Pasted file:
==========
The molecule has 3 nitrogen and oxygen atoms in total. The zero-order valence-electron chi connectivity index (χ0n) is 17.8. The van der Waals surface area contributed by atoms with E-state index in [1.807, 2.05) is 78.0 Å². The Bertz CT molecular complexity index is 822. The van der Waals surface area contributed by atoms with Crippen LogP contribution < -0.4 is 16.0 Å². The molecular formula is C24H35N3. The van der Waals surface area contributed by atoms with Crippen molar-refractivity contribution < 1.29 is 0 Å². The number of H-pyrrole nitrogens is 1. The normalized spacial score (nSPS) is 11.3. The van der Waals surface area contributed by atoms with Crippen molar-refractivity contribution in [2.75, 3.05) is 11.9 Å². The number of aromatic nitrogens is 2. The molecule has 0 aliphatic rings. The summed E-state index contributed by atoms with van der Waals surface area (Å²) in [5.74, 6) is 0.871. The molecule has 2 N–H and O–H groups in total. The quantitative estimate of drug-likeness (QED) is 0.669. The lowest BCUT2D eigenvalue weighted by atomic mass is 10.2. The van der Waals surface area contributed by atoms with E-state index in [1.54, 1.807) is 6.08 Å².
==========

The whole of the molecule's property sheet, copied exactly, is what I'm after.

The molecule has 3 nitrogen and oxygen atoms in total. The zero-order valence-electron chi connectivity index (χ0n) is 17.8. The van der Waals surface area contributed by atoms with E-state index in [1.807, 2.05) is 78.0 Å². The Bertz CT molecular complexity index is 822. The van der Waals surface area contributed by atoms with Crippen LogP contribution < -0.4 is 16.0 Å². The molecular formula is C24H35N3. The van der Waals surface area contributed by atoms with Crippen molar-refractivity contribution < 1.29 is 0 Å². The number of H-pyrrole nitrogens is 1. The normalized spacial score (nSPS) is 11.3. The van der Waals surface area contributed by atoms with Crippen molar-refractivity contribution in [2.75, 3.05) is 11.9 Å². The number of aromatic nitrogens is 2. The molecule has 0 aliphatic rings. The summed E-state index contributed by atoms with van der Waals surface area (Å²) in [5.74, 6) is 0.871. The molecule has 2 N–H and O–H groups in total. The quantitative estimate of drug-likeness (QED) is 0.669. The lowest BCUT2D eigenvalue weighted by atomic mass is 10.2. The van der Waals surface area contributed by atoms with E-state index in [1.54, 1.807) is 6.08 Å².